Alternate Perceptions Magazine, July 2017
Alabama’s Stone Snake Effigy
A Unique and Unexplained Mystery
by: Dr. Greg Little
Portions of this article come from the new book, Native American Mounds in Alabama.
Among Alabama’s many Native American Indian mound sites, the incredible Moundville complex is clearly the most impressive. But the hundreds of stone mounds and stone walls in the Choccolocco Mountains near Anniston and Jacksonville, Alabama might prove to be more important in an archaeological sense. Among these stone structures is perhaps the most unique and mysterious of all the ancient Native American constructions in the state: the Snake Effigy on Skeleton Mountain.
In 1998 the U.S. Army Corp of Engineers issued a long document entitled, “Final Environmental Impact Statement: Disposal and Reuse of Fort McClellan, Alabama.” The document was intended to analyze the impact of “disposing” over 18,000 acres of mountainous forest and land associated with Ft. McClellan in the hopes of repurposing the vast area after decommissioning the fort. The fort was then primarily involved in Military Police training and chemical training. The fort had wide ranging areas where active weapons firing was routinely conducted along with rocket and ordinance testing. Nuclear, biological, and chemical training was also conducted there, all of which meant that the area had been well secured and off limits to the public. It was established as a military facility in 1898 and expanded when it was renamed Camp McClellan in 1917. In 1929 it was renamed Fort McClellan. The Choccolocco Mountains on the eastern and southern sides of the camp became an artillery test firing range in 1917. There are still areas of the now decommissioned fort that are off limits due to unexploded ordinance. There are numerous Native American stone mounds and structures located in these areas.
In preparation for the future changes at the fort, in 1976-77 the University of Alabama at Birmingham (UAB) conducted an archaeological survey of 4500 acres at the site. The report indicated that a fluted point (described as Paleo-Indian, 10,000-8,000 B.C.) was found at one site; Archaic Period (8000-1000 BC) artifacts were found at 7 sites; 21 sites dated to the Woodland era were recorded (1000 BC-AD 900); and two Mississippian sites yielded artifacts (AD 900-1500). The non comprehensive archaeological investigations conducted there in the 1970s by UAB notably recorded “one earthen mound” and 18 “stone features” in their report.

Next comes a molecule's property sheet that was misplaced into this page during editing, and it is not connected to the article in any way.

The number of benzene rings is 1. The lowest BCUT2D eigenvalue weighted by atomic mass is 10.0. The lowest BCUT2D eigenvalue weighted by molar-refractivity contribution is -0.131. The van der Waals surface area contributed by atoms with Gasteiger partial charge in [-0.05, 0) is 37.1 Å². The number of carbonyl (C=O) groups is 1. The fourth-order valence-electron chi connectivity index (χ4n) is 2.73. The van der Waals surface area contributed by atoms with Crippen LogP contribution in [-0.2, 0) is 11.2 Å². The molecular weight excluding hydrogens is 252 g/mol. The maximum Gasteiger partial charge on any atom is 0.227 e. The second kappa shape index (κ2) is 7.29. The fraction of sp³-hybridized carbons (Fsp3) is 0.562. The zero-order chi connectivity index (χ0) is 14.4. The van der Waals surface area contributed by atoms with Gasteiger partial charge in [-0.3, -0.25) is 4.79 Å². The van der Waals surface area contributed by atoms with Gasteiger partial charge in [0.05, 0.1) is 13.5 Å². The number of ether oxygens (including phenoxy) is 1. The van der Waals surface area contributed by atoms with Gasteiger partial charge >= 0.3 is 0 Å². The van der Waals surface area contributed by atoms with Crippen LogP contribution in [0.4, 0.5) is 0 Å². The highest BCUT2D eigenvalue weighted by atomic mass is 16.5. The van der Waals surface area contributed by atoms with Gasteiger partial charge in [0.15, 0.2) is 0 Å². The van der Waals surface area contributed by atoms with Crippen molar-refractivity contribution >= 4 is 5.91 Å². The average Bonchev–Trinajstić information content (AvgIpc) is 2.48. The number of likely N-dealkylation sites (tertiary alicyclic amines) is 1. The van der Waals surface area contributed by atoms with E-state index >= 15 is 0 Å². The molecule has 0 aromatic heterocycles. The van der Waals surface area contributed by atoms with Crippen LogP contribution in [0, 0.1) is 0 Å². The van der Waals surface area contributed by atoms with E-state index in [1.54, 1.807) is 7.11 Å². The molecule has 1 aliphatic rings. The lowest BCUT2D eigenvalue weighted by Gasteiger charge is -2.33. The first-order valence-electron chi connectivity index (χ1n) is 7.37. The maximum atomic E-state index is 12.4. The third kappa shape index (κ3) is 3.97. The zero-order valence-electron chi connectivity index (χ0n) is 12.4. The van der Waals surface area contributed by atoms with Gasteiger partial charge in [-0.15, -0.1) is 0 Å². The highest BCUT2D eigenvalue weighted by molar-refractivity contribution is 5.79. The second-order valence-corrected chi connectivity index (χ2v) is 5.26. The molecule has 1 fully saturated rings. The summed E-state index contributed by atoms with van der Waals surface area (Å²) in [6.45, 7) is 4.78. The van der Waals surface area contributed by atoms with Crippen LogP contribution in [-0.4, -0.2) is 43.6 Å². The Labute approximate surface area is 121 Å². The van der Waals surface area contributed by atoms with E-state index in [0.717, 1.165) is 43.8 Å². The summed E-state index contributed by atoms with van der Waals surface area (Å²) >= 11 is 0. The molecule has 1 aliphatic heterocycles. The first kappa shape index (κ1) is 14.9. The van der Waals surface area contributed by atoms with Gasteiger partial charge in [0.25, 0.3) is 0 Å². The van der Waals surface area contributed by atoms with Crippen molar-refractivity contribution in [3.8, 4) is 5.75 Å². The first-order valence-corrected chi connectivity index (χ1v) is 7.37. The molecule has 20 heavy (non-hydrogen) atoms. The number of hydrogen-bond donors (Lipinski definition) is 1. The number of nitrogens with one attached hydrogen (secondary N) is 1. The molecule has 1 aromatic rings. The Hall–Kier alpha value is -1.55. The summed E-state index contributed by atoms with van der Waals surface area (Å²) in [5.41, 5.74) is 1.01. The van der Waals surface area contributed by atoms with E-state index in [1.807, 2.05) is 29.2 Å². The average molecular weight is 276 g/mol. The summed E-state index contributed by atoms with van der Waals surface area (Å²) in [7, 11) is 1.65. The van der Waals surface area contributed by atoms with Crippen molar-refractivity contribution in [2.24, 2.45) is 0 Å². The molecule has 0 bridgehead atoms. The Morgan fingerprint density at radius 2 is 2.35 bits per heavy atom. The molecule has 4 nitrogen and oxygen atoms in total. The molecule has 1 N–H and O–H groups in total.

Among the stone features found by UAB was the Skeleton Mountain stone Snake Effigy. Skeleton Mountain is about 3.25 miles East of downtown Anniston, Alabama. The formation is located on the steep western edge of the mountain. It was noted that portions of the north end of the effigy had been bulldozed into piles, presumably by the military to make small access roads up the mountain. In the 1990s, Dr. Harry Holstein of Jacksonville State University (JSU) visited Skeleton Mountain in another phase of the Fort McClellan project and determined that it was composed of “loose, angular quartzite and limestone cobbles in a raised walkway-like structure” of uniform width and height. It was clearly a serpentine figure, but its exact purpose or intended form isn’t entirely known. In 2004 various tribal leaders, archaeologists, and local officials visited the site and agreed it was a Native American construction. In 2007 JSU began a more detailed investigation.
JSU’s research determined that the structure was not built as a road or causeway, nor for agricultural purposes. It is 196 feet long and located on land impossible to farm or graze animals. The head of the effigy is a triangular pile of stones 3 feet high and about 1.5 feet in height. It resembles a serpent’s head. The body of the figure is a near-uniform 6.5 feet in width and generally extends a foot above the surface. There are other stone features associated with it. One of these is a small conical stone mound, and the other a horseshoe-shaped wall. Holstein believes that the serpent was an unfinished effigy.
In his paper, Holstein wrote, “Researchers believe prehistoric Woodland Indian populations constructed this structure nearly 2,500 years ago as part of their ceremonial/mortuary rituals.” He concluded, “There is agreement between archaeologists, Native Americans, and local citizens that the Skeleton Mountain Snake Effigy is ceremonially and culturally unique to this area.”
Like other effigy mounds in the United States, the exact purposes of the effigy are not understood other than citing the generalized “ceremonial” or “spiritual” functions. Some of the serpent effigies are thought to be aligned to the constellation of Draco, the moon’s movements, the sun, or other stars. One thing is clear. Such ancient constructions merit protection and reverence. The Skeleton Mountain Stone Serpent should be considered as both a National Historic site as well as a potential tourist attraction.
Reconstruction of the Skeleton Mountain Snake Effigy, by Carol Hicks from Native American Mounds in Alabama